Comedians Key and Peele act out a skit vocalizing the true thoughts and meanings behind the stereotypical school bully threats and phrases. While humorous, the skit displays how one’s words and language can be used to hurt, secretly signal one’s own emotions, and even the stereotyping of bullies and the struggles that lead to their outward aggression.
R.S.V.P. - Clueless (1/9) Movie CLIP (1995) HDPlay video
Some examples of the third dialect in the 1995 movie Clueless.
Vocal Fry: The RulesPlay video
A somewhat comedic look at what vocal fry is and a plea from the video's author to stop it. The narrator talks about vocal fry's spread across various mediums and how it may be a reaction to rising vocal intonation that went way too far.
The Doge Meme
Fun Fact: it is the 12 year anniversary of the term doge. An internet famous canine known to many, one of the original meme phenomenons: the "doge." Originating with a picture of perplexed Shiba Inu, this picture was one of the first to get the meme movement going. Somehow, this photo of a dog evolved into the same picture with a smorgasbord of random phrases on it in juvenile neon comic sans font. Phrases such as "very wow" "such fun" "so perplex" "much doge" which are obviously not grammatically correct, nor do they make any sense, but for some reason everybody understands and laughs along. There are countless versions of the doge that apply to any situation, and the use of doge language is still relevant and understood 12 years later. [Published on 02-06-2014]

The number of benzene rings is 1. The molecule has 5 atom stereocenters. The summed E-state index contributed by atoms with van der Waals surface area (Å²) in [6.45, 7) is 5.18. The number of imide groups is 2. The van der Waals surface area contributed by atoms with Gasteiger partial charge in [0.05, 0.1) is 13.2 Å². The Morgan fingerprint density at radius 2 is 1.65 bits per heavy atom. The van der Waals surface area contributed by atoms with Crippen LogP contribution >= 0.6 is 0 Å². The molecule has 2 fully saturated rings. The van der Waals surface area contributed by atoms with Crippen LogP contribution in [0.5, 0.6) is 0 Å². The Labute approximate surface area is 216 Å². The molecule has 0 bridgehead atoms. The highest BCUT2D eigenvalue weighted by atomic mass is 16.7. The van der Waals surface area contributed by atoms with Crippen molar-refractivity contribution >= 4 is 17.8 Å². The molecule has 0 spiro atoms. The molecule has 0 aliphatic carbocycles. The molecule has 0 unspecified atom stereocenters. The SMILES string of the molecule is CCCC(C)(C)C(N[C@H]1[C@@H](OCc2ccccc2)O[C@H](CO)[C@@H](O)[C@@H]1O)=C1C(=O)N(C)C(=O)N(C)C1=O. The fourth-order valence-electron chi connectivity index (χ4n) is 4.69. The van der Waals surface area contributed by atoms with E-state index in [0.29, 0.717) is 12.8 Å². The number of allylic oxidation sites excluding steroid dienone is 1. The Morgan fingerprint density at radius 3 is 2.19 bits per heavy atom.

Anne Curzan: What makes a word "real"?Play video
In this video Anne Curzan reviews how a word can be introduced to language, how words can begin to move out of the language, and how the usage of words change and alter through time. Curzan also covers how people use dictionaries and resources in order to stay caught up but, editors of dictionaries are struggling to keep up with our vocabulary and have to gabble on which words will actually survive.
HIP HOP SLANGSPlay video
This is about a Guy who is trying to explain rap slang. Based on the video he is a white male trying to explain the hip hop cultures slang. The thing that I found really interesting about the video is his persona that presents the word. How he tries to explain the word with “appropriate English”. I noticed that this related to our class because we talked about how we appropriate certain styles of language over the other. Even though rap slang is only used by a small group of people it seem to be represented a an inferior way of speak based on the presentation of this video. When they gave examples it was looked at as silly. Just a really interesting video especially when you relate it to this topic.
Intertextuality: Panic! At the DiscoPlay video
The song Victorious by Panic has lyrics which mention "50 words for murder, and I am every one of them" in reference to the (false) belief that there are 50 words in Inuktitut for snow.
The Crows in DumboPlay video